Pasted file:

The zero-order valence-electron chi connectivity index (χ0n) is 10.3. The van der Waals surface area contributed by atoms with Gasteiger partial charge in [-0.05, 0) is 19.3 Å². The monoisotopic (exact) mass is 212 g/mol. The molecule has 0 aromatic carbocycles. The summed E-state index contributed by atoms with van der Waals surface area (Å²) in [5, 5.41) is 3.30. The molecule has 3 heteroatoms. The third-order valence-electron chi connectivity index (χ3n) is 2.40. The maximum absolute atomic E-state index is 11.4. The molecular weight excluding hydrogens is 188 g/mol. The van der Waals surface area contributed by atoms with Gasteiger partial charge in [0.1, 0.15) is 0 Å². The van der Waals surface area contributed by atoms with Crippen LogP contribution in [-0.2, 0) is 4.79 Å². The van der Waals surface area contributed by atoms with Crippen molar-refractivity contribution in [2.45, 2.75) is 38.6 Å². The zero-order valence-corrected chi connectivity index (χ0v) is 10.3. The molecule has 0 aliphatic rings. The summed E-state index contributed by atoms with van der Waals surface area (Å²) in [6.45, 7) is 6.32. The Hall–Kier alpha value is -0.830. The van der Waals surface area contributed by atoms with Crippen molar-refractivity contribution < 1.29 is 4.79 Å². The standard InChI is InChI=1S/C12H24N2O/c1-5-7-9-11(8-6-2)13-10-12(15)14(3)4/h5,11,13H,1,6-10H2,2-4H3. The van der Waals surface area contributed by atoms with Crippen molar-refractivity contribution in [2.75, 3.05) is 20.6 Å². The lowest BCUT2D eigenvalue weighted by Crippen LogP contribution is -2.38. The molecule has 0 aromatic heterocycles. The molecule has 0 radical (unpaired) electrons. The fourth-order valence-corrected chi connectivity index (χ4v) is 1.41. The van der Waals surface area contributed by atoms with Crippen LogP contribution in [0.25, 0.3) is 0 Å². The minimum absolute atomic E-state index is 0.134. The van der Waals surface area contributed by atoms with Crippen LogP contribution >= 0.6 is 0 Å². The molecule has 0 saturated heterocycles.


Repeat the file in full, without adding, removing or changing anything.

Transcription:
The zero-order valence-electron chi connectivity index (χ0n) is 10.3. The van der Waals surface area contributed by atoms with Gasteiger partial charge in [-0.05, 0) is 19.3 Å². The monoisotopic (exact) mass is 212 g/mol. The molecule has 0 aromatic carbocycles. The summed E-state index contributed by atoms with van der Waals surface area (Å²) in [5, 5.41) is 3.30. The molecule has 3 heteroatoms. The third-order valence-electron chi connectivity index (χ3n) is 2.40. The maximum absolute atomic E-state index is 11.4. The molecular weight excluding hydrogens is 188 g/mol. The van der Waals surface area contributed by atoms with Gasteiger partial charge in [0.1, 0.15) is 0 Å². The van der Waals surface area contributed by atoms with Crippen LogP contribution in [-0.2, 0) is 4.79 Å². The van der Waals surface area contributed by atoms with Crippen molar-refractivity contribution in [2.45, 2.75) is 38.6 Å². The zero-order valence-corrected chi connectivity index (χ0v) is 10.3. The molecule has 0 aliphatic rings. The summed E-state index contributed by atoms with van der Waals surface area (Å²) in [6.45, 7) is 6.32. The Hall–Kier alpha value is -0.830. The van der Waals surface area contributed by atoms with Crippen molar-refractivity contribution < 1.29 is 4.79 Å². The standard InChI is InChI=1S/C12H24N2O/c1-5-7-9-11(8-6-2)13-10-12(15)14(3)4/h5,11,13H,1,6-10H2,2-4H3. The van der Waals surface area contributed by atoms with Crippen molar-refractivity contribution in [2.75, 3.05) is 20.6 Å². The lowest BCUT2D eigenvalue weighted by Crippen LogP contribution is -2.38. The molecule has 0 aromatic heterocycles. The molecule has 0 radical (unpaired) electrons. The fourth-order valence-corrected chi connectivity index (χ4v) is 1.41. The van der Waals surface area contributed by atoms with Crippen LogP contribution in [0.25, 0.3) is 0 Å². The minimum absolute atomic E-state index is 0.134. The van der Waals surface area contributed by atoms with Crippen LogP contribution >= 0.6 is 0 Å². The molecule has 0 saturated heterocycles.